Archive for November, 2012

Obesity and Diabetes

Tuesday, November 6th, 2012

Diabetes mellitus is one of the most common medical conditions occurring in the cat at a rate of 1 in 300. Diabetes mellitus is the inability to properly absorb glucose following a meal.

The clinical signs consist of weight loss, drinking excessively, urinating excessively and in the more advanced stages
vomiting, lethargy, and weakness.

Obesity, age, and gender are risk factors for diabetes mellitus in the cat. The male cat has a 50% greater predisposition for developing diabetes than the female.

Diabetes is classified similarly to humans, with most cats having type II diabetes. These patients generally have a decrease in insulin levels and decreased sensitivity at the insulin receptors. (more…)

Periodontal Disease in Dogs and Cats

Tuesday, November 6th, 2012

Periodontal disease is the altered state of the periodontium, or the structures which surround the tooth which include the gingiva, the periodontal ligament, and the bone which surrounds the tooth. Periodontal
disease is caused by plaque, which encourages the growth of bacteria on the tooth and gingiva.

These bacteria cause significant inflammation of the periodontal tissue which then leads to gingivitis, pocket formation between the gingiva and the tooth, and bone loss around the tooth.

If left untreated, periodontal disease not only causes bad breath, but can ultimately lead to the loss of teeth, loss of appetite and trouble eating. The toxins and bacteria involved in periodontal disease can also negatively affect the liver, heart, kidneys, and lungs over time.

Periodontitis is the most common disease seen in dogs and cats. One study indicated that periodontitis was seen in 80% of the dogs and 70% of the cats over 2 years of age. (more…)

Study Links Feline Hyperthyroidism to Flame Retardants

Tuesday, November 6th, 2012

Feline hyperthyroidism (FH) is a frequently seen disease in elderly cats. These cats present with the symptoms secondary to the adverse effects of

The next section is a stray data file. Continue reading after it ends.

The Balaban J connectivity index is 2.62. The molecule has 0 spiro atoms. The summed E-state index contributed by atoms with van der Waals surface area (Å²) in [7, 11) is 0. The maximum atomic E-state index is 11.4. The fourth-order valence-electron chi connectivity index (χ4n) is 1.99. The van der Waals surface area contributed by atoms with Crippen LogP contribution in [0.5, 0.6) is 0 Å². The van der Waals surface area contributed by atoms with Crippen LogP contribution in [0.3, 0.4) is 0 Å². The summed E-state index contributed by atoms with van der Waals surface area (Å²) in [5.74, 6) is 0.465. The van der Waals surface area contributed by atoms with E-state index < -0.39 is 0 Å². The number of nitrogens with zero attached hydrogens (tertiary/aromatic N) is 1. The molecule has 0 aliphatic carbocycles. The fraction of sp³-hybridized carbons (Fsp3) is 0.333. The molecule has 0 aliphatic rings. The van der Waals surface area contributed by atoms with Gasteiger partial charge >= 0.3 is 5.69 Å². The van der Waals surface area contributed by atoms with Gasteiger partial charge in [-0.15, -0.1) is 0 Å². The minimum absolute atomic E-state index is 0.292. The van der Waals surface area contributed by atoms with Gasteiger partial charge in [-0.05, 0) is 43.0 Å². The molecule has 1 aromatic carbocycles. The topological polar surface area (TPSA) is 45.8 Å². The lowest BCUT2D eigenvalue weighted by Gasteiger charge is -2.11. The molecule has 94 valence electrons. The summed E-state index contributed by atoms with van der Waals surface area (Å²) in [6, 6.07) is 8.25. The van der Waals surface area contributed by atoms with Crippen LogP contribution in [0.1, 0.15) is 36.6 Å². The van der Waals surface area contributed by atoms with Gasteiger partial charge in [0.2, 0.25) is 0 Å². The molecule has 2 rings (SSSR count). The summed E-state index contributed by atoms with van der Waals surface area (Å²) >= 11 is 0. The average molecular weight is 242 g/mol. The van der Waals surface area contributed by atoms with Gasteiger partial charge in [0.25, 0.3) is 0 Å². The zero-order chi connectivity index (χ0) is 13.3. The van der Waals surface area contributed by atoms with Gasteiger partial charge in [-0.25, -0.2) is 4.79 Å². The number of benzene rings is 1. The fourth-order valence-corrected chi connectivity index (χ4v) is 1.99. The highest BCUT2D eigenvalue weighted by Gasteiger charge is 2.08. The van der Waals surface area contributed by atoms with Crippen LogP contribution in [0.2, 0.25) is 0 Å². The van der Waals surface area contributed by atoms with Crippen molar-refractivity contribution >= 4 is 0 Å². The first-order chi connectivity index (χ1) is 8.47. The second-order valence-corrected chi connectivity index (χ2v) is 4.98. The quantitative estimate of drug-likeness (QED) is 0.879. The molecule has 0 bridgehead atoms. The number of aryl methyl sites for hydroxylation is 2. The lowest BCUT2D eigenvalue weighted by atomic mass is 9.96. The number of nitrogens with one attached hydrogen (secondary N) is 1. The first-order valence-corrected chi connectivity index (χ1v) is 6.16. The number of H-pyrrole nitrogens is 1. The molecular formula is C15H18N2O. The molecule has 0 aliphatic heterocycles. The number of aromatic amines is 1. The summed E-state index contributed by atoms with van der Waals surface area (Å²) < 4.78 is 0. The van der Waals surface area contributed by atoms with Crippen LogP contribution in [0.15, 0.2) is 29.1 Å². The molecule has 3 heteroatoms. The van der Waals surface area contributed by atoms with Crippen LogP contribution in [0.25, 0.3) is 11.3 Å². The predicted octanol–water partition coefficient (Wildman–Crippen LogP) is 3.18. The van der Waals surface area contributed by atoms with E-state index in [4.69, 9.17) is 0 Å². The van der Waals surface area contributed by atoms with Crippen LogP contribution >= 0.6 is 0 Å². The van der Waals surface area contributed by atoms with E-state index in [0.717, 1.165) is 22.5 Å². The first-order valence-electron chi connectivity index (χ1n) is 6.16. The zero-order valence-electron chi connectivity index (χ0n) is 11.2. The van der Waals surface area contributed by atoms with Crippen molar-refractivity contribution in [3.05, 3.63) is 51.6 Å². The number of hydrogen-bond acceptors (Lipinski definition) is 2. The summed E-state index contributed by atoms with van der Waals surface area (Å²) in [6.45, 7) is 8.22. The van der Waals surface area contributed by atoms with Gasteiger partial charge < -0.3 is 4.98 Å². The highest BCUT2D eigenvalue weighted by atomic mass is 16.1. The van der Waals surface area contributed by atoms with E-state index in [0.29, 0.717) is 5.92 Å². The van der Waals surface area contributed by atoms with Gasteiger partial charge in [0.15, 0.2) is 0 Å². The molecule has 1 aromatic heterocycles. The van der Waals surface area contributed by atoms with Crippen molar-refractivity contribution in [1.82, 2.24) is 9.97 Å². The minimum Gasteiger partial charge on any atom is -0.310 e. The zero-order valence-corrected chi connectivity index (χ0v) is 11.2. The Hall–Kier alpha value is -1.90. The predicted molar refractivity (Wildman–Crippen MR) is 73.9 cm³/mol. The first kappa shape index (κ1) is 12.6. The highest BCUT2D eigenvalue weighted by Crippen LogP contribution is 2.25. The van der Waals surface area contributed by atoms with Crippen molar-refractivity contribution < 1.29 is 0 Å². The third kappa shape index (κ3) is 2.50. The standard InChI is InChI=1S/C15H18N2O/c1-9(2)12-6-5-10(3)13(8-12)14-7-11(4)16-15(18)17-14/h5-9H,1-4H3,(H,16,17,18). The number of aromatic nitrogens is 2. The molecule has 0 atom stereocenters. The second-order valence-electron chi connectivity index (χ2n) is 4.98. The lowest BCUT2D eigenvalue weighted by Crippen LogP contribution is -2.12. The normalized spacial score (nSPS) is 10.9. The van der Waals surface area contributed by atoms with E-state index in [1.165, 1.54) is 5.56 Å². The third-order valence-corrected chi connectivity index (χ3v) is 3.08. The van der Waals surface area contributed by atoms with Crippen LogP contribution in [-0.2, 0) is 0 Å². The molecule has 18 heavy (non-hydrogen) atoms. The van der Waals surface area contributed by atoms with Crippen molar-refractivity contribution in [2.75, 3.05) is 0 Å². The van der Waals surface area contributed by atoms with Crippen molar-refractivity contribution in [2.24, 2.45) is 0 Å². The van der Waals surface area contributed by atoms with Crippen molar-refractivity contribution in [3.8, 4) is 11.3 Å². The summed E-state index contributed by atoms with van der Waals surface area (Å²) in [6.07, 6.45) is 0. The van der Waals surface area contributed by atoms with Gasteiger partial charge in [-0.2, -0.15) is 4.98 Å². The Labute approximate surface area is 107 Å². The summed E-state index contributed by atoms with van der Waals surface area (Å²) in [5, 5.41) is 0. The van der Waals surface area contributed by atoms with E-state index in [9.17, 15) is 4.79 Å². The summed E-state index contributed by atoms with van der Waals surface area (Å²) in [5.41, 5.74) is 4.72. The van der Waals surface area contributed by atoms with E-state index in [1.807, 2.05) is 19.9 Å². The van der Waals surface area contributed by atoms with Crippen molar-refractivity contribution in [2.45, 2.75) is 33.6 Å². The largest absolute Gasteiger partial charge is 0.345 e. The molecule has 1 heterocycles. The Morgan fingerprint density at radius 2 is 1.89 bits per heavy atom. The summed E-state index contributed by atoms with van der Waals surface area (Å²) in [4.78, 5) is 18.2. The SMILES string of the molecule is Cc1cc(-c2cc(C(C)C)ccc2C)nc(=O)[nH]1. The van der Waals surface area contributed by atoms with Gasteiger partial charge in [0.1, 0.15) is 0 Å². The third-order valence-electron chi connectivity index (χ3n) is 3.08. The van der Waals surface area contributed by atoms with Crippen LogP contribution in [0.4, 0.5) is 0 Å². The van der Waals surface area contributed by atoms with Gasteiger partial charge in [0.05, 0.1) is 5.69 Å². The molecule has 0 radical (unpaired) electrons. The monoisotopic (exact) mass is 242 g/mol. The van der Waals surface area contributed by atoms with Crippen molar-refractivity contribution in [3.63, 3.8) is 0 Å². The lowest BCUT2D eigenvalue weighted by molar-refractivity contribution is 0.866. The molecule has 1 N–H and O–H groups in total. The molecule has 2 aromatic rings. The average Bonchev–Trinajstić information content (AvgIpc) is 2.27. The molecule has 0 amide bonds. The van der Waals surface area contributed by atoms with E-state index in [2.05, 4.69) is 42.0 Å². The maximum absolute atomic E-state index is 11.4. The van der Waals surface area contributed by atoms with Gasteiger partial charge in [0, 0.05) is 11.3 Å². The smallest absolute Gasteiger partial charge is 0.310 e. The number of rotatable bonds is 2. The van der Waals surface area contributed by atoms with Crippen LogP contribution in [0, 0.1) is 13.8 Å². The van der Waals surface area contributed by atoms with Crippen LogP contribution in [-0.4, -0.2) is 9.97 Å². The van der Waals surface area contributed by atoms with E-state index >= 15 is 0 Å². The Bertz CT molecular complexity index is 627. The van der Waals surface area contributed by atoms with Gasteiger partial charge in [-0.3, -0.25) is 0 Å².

excessive circulating thyroid hormone such as weight loss, vomiting,  diarrhea, uncharacteristically crabby and an elevated heart rate.

Mysterious cases of Feline hyperthyroidism among pet cats may be linked to exposure to dust from flame retardants in household carpeting,
furniture, fabrics, and to pet food, according to a study in a recent issue of Environmental Science & Technology, the journal of American Chemical
Society.

The University of Georgia College of Veterinary Medicine & the EPA report evidence linking the disease to the exposure of environmental
contaminants polybrominated diphenyl ethers (PBDEs), which researchers found elevated in blood samples of hyperthyroid cats. PBDE levels were three times as high in hyperthyroid cats as those in younger, non hyperthyroid cats. (more…)

Xylitol (A Sugar Substitute) Causes Low Blood Sugar & Liver Failure

Tuesday, November 6th, 2012

Xylitol is a sugar substitute that has been recently introduced into the United States. It has been used in Finland since World War II. Xylitol is chemically processed from extracted D-xylose from wood chips, corn cobs, & other plant material. It has been advocated for use by human diabetics and low-carbohydrate dieters.

Xylitol is found in baked goods, desserts, toothpaste, other oral care products & sugar free gum and candies.

When ingested by a dog, Xylitol causes a severe & rapid rise in their insulin causing a low blood sugar. The initial signs may consist of vomiting, weakness, wobbly gait, and or seizures within 30-60 minutes. Within days some patients progress to liver failure.

Dogs have shown symptoms from eating cupcakes or muffins sweetened by Xylitol, chewing gum, Xylitol powder, or Xylitol sweetened candies or gum.

Please call our office immediately if your pet ingests Xylitol & please attempt to avoid exposure to Xylitol containing products if at all possible.